**Everyday for the month of November I will write down one thing I am grateful for.**
DAY 16: Face masks... thank you for making my skin shine and feel sufficiently moisturized! Plus your eye sockets make me look so adorable.
DAY 17: Winter, because there are no mosquitos.
DAY 18: Tradition. Every culture has its own particular traditions. In China it's especially noticeable, as Chinese people place much emphasis on "going home" for the holidays. Often that entails travelling hundreds or even thousands of miles over a couple days before the actual holiday - along with the rest of the country. Train and plane tickets are impossible to snag and sell out within seconds. It's quite a spectacle to watch on tv and every year there are incredible stories reported. The capital city of Beijing becomes a ghost town during the new year, as all the workers return home to celebrate with their family. Each holiday has it's unique traditions. For the dragon boat festival, 粽子 (sweet sticky rice wrapped in leaves) are eaten and dragon boats are rowed. The Mid-autumn festival sees showcases overflowing with gift-wrapped tins of mooncakes in every flavor ranging from to traditional lotus seed/red bean to purple sweet potato or rose to the more eclectic red wine duck to the ghetto hot dog.
The spring festival is the big event. It's China's new years, and traditionally celebrated for a whole month! Cooking and eating together is the main event. We indulge as my genius grandma's skillful hands churn out baskets of freshly steamed pork buns (flavors include: tofu+pork belly, carrots+celery, sauerkraut+pork --> my favorite), dumplings, stewed chicken, scallion pancakes, noodles, 花卷, and other enormous quantities of gluttony.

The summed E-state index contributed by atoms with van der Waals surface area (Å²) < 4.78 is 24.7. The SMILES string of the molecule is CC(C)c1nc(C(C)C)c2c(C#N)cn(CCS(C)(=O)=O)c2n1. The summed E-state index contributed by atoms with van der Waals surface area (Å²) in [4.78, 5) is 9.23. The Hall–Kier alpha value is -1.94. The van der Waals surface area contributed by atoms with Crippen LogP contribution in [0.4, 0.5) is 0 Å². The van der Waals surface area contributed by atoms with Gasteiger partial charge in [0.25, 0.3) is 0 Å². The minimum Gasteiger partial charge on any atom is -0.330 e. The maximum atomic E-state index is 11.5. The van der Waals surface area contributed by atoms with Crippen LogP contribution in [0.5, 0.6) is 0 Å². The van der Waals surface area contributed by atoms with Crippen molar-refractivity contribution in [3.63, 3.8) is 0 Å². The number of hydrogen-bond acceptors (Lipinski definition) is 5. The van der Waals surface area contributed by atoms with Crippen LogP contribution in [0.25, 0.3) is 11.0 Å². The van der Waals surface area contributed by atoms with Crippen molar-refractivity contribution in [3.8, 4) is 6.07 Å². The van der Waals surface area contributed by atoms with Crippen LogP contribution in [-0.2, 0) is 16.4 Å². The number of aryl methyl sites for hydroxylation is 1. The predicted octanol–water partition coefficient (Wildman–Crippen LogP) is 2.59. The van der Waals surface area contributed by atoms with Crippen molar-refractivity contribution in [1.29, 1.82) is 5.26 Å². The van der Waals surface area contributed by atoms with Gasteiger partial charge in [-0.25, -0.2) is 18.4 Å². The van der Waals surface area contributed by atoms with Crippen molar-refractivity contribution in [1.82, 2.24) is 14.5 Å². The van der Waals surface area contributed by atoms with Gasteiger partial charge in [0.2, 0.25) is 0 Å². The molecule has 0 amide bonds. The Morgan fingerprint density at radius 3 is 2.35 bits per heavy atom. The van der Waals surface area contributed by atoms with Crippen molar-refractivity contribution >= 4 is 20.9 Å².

The night of the actual new year we all settle in the living room around the tv after dinner and, surrounded with snacks, watch the annual cntv program. At 12am it's time to pass out 红包 (red packets of money.) The kids receive them from every adult (I love all my unknown stranger aunts and uncles) but in all honesty the best part is just being with family that you don't often get the chance to see, sitting down to home prepared, lovingly cooked meals, and enveloped in the warmth only family can provide. I then will always proceed to capture the fireworks streaking the night sky before my feet get cold.
Little kids run around setting off firecrackers that scare the pee out of me. (I am not condoning this behavior I jump out of my skin every time one sparks in my face.)
Last year my cousins and I strolled down by the 嘉陵江 river, sharpied wishes on 孔明灯 (lanterns) and set them free at night. The entire sky was lit with specks of glowing red dreams.
But most important is spending time with family. In China family is held on the highest pedestal; it's common to see grandparents living with their kids and especially during the holidays, the entire extended family gets together. From uncles to aunts to my dad's brother's wife's sister's son to that cousin I've never heard of, it's a party that I can always look forward to.
DAY 20: Belief. So Essena O'Neill is probably my favorite girl. I used to envy her and her clothes and her house, the "perfect" life she portrays, and wonder why she was was so popular and successful. The past few days I've been scrolling through her tumblr and she truly is a beautiful soul inside and out. She is so positive, so loving, so inspiring. She never apologizes for being herself and empowers others to love themselves as well. Your life is YOUR creation. YOU decide if you want to have a purposeful, worthy, happy day. It is so refreshing (and rare) to see a girl so completely confident in her skin that I reacted by mentally picking out her "flaws".That's not her problem at all. I just didn't know how else to accept her.
DAY 21: Change. The power to change what we don't like. The ability to change our perspective about what's "good enough."